• This is a “test once, report on many” approach that will allow the IAP to scale to cover multiple requirements simultaneously (e.g., certification on NIST CSF, ISO 27002, NIST 800-171, EU GDPR, etc.).

    • The CAP will allow an organization to specify the statutory, regulatory and contractual obligations that are applicable to establish a Minimum Security Requirements (MSR) control set.

  • The CAP leverages several leading practices to perform assessments in an effort to avoid re-inventing the wheel.

  • One of the factors in developing the CAP is to remove Certified Public Accountants (CPAs) from the cybersecurity assessment process, which is a requirement in SOC 2 assessments. The CAP is developed by and will be executed by cybersecurity professionals. 

  • In an effort to create impartiality, maintain high standards and prevent SCF Assessors from “softballing” reports that encourage the re-hiring of a specific SCF Assessor, the CAP will restrict an SCF Assessor from performing SCF Certification services for the same client to no more than two (2) consecutive years:

    • In the “off year” for a SCF Assessor, it can provide consulting and other professional services to a client, but not SCF Certification services.

    • This applies at the company level, not at the individual assessor level. This company-level rotation will encourage objective assessments by SCF Assessors.

 

Client Deliverable – Understanding The Need For SCF Certification

  • There is currently a demand in the market for a scalable, cost-effective solution for obtaining a company-level, third-party assessment for cybersecurity and privacy.

  • Instead of “making a square peg fit into a round hole,” the CAP allows a company to tailor its control set to meet its specific needs for certification:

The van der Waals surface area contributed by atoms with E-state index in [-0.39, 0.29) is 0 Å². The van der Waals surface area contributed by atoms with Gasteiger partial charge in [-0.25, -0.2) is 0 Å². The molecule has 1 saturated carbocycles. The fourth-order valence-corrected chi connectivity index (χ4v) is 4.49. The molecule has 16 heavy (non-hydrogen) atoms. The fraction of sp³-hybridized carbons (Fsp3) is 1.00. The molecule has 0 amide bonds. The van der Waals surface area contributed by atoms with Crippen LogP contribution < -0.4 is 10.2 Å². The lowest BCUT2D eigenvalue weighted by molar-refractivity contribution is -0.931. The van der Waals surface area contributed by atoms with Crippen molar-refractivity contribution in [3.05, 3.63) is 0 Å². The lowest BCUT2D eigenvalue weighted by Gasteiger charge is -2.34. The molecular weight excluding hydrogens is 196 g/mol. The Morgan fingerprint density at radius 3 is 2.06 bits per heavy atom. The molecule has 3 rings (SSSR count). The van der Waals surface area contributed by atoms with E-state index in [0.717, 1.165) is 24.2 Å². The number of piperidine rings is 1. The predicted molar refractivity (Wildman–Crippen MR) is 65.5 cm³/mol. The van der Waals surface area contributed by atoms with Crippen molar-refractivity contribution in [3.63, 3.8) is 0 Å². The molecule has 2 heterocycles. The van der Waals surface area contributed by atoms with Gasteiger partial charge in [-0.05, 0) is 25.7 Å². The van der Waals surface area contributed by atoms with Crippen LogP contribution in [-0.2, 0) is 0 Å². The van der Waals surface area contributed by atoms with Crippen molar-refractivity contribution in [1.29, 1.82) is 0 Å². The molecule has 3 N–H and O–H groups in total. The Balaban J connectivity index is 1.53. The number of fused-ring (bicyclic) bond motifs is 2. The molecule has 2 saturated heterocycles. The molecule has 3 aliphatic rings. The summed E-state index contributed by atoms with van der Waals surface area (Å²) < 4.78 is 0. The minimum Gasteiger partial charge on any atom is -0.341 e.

• For example, a company that needs a third-party assessment for NIST CSF, HIPAA and NIST 800-171 can select those applicable controls for SCF Certification.

    • The resulting documentation of a passing assessment will be:

      • Executive summary – ideal for sharing with clients and other third-parties.

      • Complete report – full reporting that is not meant to be shared externally, since it may contain sensitive controls information that are meant for internal audiences only.

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A Focus on Being Able To Demonstrate Security & Privacy by Design (SPbD)

The concept of being able to demonstrate evidence of both security and privacy by design (SPbD) is growing in importance with regulations such as the European Union General Data Protection Regulation (EU GDPR).

  • The SCF’s Security & Privacy by Design Principles (S|P) provides thirty-two (32) principles that are able to be reported on, based on the controls associated with each of those principles.

  • The applicable controls form the MSR, as defined by the applicable statutory, regulatory and contractual obligations the client wants to be assessed against. The result of these controls should provide evidence of SPbD.

 

In an effort to avoid re-inventing the wheel, the CAP will leverage NIST’s Risk Management Framework (RMF) as a way to scope the lifecycle of security and privacy controls. The RMF consists of six (6) unique phases and the CAP will cover the lifecycle of controls management:

  1. Categorize systems

  2. Select security & privacy controls

  3. Implement security & privacy controls

  4. Assess security & privacy controls

  5. Authorize systems, applications & services

  6. Monitor security & privacy controls.

 

During the SCF Certification process, SCF Assessors will primarily evaluate:

  • How systems/processes/services are categorized;

  • The security and privacy controls that were selected;

  • The efficacy of how the security and privacy controls were implemented;

  • The method that security and privacy by design principles were assessed, prior to systems/services/applications going into production; and

  • The ongoing monitoring of security and privacy controls.

 

SCF Assessors will also evaluate controls deemed by a client to be not applicable or identify compensating controls for where the organization has accepted the risk not to implement a SCF control.